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Rūpa (T. gzugs གཟུགས་; C. se; J. shiki; K. saek 色) is typically translated as "form". It generally refers to material form, including both the body and external matter.

The term rupa is used in the following contexts:

Visible form

As a standalone term, rūpa typically refers to visible forms; that is objects that can be seen using the eye faculty.

Visible forms are also referred to as:


Rupa-ayatana is translated as "visible objects" or "sights".

In the context of the twelve ayatanas, rupa-ayatana refers to visual objects (or objects knowable by the eye through light). This should not be confused with the term "rūpa-skandha" in the context of the five skandhas, which refers to all material objects, both of the world and the body.

Thus, when comparing these two uses of rūpa, the rupa-skandha includes the rūpa sense-object (rupa-ayatana) as well as the four other material sense-objects (sound, odor, taste and touch).


Alexander Berzin defines rupa-skandha as follows:

The network of all instances of all types of sights, sounds, smells, tastes, physical sensations, physical sensors, and forms of physical phenomena included only among the cognitive stimulators that are all phenomena. Any of these can be part of any moment of experience on someone's mental continuum.[1]

According to Dan Lusthaus, rūpa is more essentially defined by its amenability to being sensed than its being matter: just like everything else it is defined in terms of its function; what it does, not what it is.[2]

Pali tradition

In the Pali Abhidharma tradition, rupa-skandha is traditionally analysed in two ways: as four primary elements (Pali, mahābhūta); and, as ten or twenty-four secondary or derived elements.

Four primary elements

The primary elements are: earth, water, fire and air.

Derived matter

Derived material phenomena (upādāya rūpa) are material phenomena derived from, or dependent upon, the four great essentials. These are twenty-four in number. The great essentials may be compared to the earth, the derivative phenomena to trees and shrubs that grow in dependence on the earth.[3]

The texts of the Pali tradition identify ten or twenty-three or twenty-four types of derived (upādā) matter.

Sanskrit tradition

In the Sanskrit Abhidharma tradition, rupa-skandha is classified in terms of causal and resultant forms.

Sensory qualities

Rūpa means both materiality and sensibility—it signifies, for example, a tactile object both insofar as that object is tactile and that it can be sensed. Rūpa is never a materiality which can be separated or isolated from cognizance; such a non-empirical category is incongruous in the context of early Buddhism.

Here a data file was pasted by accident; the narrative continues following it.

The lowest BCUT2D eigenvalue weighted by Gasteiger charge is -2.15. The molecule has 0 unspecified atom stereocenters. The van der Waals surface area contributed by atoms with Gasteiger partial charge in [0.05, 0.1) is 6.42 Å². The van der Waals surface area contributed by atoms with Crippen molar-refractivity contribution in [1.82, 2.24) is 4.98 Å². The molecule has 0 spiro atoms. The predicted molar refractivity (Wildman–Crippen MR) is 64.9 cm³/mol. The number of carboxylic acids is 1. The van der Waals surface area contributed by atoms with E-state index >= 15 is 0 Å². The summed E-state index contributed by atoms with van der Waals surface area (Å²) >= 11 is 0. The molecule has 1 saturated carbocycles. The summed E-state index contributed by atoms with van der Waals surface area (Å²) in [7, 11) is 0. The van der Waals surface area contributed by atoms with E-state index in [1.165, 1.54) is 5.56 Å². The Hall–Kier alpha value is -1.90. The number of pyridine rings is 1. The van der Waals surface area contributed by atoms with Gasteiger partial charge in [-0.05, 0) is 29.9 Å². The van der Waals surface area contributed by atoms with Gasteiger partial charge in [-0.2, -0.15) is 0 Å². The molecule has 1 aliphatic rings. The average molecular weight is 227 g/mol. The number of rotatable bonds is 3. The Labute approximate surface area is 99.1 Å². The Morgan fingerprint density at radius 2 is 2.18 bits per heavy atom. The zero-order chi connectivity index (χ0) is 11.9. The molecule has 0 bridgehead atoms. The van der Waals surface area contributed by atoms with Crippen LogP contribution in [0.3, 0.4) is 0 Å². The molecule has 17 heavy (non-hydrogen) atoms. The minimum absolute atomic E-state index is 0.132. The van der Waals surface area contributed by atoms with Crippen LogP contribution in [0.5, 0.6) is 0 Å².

Rūpa is not a substratum or substance which has sensibility as a property. It functions in early Buddhist thought as perceivable physicality. Matter, or rūpa, is defined in its function; what it does, not what it is.[5] As such, the "four great elements" (mahābhūta) are conceptual abstractions drawn from the sensorium. They are sensorial typologies, and are not metaphysically materialistic.[6] They are not meant to give an account of matter as constitutive of external, mind-independent reality.[7]

Dan Lusthaus states:

Frequently Buddhist texts substitute the term "sensory contact" (Pāli: phassa, Sanskrit: sparśa) for the term "materiality." This substitution is a reminder that physical forms are sensory, that they are known to be what they are through sensation. Even the earliest Buddhist texts explain that the four primary material elements (mahābhūta) are the sensory qualities solidity, fluidity, temperature, and mobility; their characterization as earth, water, fire, and air, respectively, is declared an abstraction. Instead of concentrating on the fact of material existence, one observes how a physical thing is sensed, felt, perceived.[8]


According to the Monier-Williams Dictionary (2006), rūpa is defined as:

  • ... any outward appearance or phenomenon or colour (often pl.) , form , shape , figure RV. &c &c ...
  • to assume a form ; often ifc. = " having the form or appearance or colour of " , " formed or composed of " , " consisting of " , " like to " ....[9]

Regarding rupa-skandha, contemporary scholar Mark Siderits states:

The literal meaning of rūpa is ‘form’ or ‘shape’, and you will sometimes see the word rendered as ‘form’ in translations of Buddhist texts. But as the name of the first skandha, rūpa actually means ‘that which has form or shape’, that is, anything material or physical. This is one case where it’s best to stick with the Sanskrit original rather than try to come up with an acceptable English translation.[10]

See also


  1. StudyBuddhism icon 35px.png Rupa-skanda, StudyBuddhism
  2. Dan Lusthaus, Buddhist Phenomenology: A Philosophical Investigation of Yogācāra Buddhism and the Chʼeng Wei-shih Lun. Routledge, 2002, page 183.
  3. Bhikkhu Bodhi 2000, s.v. Compendium of Matter.
  4. see Khenjuk
  5. Dan Lusthaus, Buddhist Phenomenology: A Philosophical Investigation of Yogācāra Buddhism and the Chʼeng Wei-shih Lun. Routledge, 2002, page 183.
  6. Dan Lusthaus, Buddhist Phenomenology: A Philosophical Investigation of Yogācāra Buddhism and the Chʼeng Wei-shih Lun. Routledge, 2002, page 184.
  7. Noa Ronkin, Early Buddhist Metaphysics the Making of a Philosophical Tradition. Routledge, 2005, page 56.
  8. What is and isn't Yogacara (2018)
  9. Monier-Williams Dictionary, pp. 885-6, entry for "Rūpa," retrieved 2008-03-06 from "Cologne University" at http://www.sanskrit-lexicon.uni-koeln.de/monier/ (using "rUpa" as keyword) and http://www.sanskrit-lexicon.uni-koeln.de/cgi-bin/serveimg.pl?file=/scans/MWScan/MWScanjpg/mw0886-rUpakartR.jpg.
  10. Siderits 2007, Chapter 3: Non-self:Empty Persons.


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